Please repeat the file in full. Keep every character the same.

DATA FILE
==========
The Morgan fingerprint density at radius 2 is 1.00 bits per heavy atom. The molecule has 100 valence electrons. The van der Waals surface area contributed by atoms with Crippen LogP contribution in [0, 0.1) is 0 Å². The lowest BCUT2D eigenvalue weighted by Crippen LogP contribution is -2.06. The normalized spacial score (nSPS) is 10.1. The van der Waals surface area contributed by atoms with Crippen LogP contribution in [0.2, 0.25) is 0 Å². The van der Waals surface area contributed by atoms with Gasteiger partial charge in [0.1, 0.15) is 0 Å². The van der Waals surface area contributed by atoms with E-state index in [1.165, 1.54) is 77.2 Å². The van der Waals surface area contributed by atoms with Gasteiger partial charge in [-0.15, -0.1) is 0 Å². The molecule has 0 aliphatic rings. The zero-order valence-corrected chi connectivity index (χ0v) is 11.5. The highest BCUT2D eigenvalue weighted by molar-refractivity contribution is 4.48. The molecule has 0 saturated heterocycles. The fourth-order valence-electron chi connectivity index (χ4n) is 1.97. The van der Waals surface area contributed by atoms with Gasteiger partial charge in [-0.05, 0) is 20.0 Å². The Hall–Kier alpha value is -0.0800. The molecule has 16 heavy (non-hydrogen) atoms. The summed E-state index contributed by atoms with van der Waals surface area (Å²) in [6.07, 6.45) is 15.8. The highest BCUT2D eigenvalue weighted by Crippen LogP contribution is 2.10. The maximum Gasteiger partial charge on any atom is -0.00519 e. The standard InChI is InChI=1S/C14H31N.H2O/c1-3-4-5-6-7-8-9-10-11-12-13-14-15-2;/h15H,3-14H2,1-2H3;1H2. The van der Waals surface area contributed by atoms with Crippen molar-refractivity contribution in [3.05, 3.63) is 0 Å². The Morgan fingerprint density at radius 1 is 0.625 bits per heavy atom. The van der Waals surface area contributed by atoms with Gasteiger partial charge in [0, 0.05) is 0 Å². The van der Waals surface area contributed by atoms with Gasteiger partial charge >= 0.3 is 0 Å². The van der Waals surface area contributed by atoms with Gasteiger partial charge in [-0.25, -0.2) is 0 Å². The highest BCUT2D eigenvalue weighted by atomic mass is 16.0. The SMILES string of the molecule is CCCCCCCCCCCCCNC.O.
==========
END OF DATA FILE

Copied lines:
The Morgan fingerprint density at radius 2 is 1.00 bits per heavy atom. The molecule has 100 valence electrons. The van der Waals surface area contributed by atoms with Crippen LogP contribution in [0, 0.1) is 0 Å². The lowest BCUT2D eigenvalue weighted by Crippen LogP contribution is -2.06. The normalized spacial score (nSPS) is 10.1. The van der Waals surface area contributed by atoms with Crippen LogP contribution in [0.2, 0.25) is 0 Å². The van der Waals surface area contributed by atoms with Gasteiger partial charge in [0.1, 0.15) is 0 Å². The van der Waals surface area contributed by atoms with E-state index in [1.165, 1.54) is 77.2 Å². The van der Waals surface area contributed by atoms with Gasteiger partial charge in [-0.15, -0.1) is 0 Å². The molecule has 0 aliphatic rings. The zero-order valence-corrected chi connectivity index (χ0v) is 11.5. The highest BCUT2D eigenvalue weighted by molar-refractivity contribution is 4.48. The molecule has 0 saturated heterocycles. The fourth-order valence-electron chi connectivity index (χ4n) is 1.97. The van der Waals surface area contributed by atoms with Gasteiger partial charge in [-0.05, 0) is 20.0 Å². The Hall–Kier alpha value is -0.0800. The molecule has 16 heavy (non-hydrogen) atoms. The summed E-state index contributed by atoms with van der Waals surface area (Å²) in [6.07, 6.45) is 15.8. The highest BCUT2D eigenvalue weighted by Crippen LogP contribution is 2.10. The maximum Gasteiger partial charge on any atom is -0.00519 e. The standard InChI is InChI=1S/C14H31N.H2O/c1-3-4-5-6-7-8-9-10-11-12-13-14-15-2;/h15H,3-14H2,1-2H3;1H2. The van der Waals surface area contributed by atoms with Crippen molar-refractivity contribution in [3.05, 3.63) is 0 Å². The Morgan fingerprint density at radius 1 is 0.625 bits per heavy atom. The van der Waals surface area contributed by atoms with Gasteiger partial charge in [0, 0.05) is 0 Å². The van der Waals surface area contributed by atoms with Gasteiger partial charge >= 0.3 is 0 Å². The van der Waals surface area contributed by atoms with Gasteiger partial charge in [-0.25, -0.2) is 0 Å². The highest BCUT2D eigenvalue weighted by atomic mass is 16.0. The SMILES string of the molecule is CCCCCCCCCCCCCNC.O.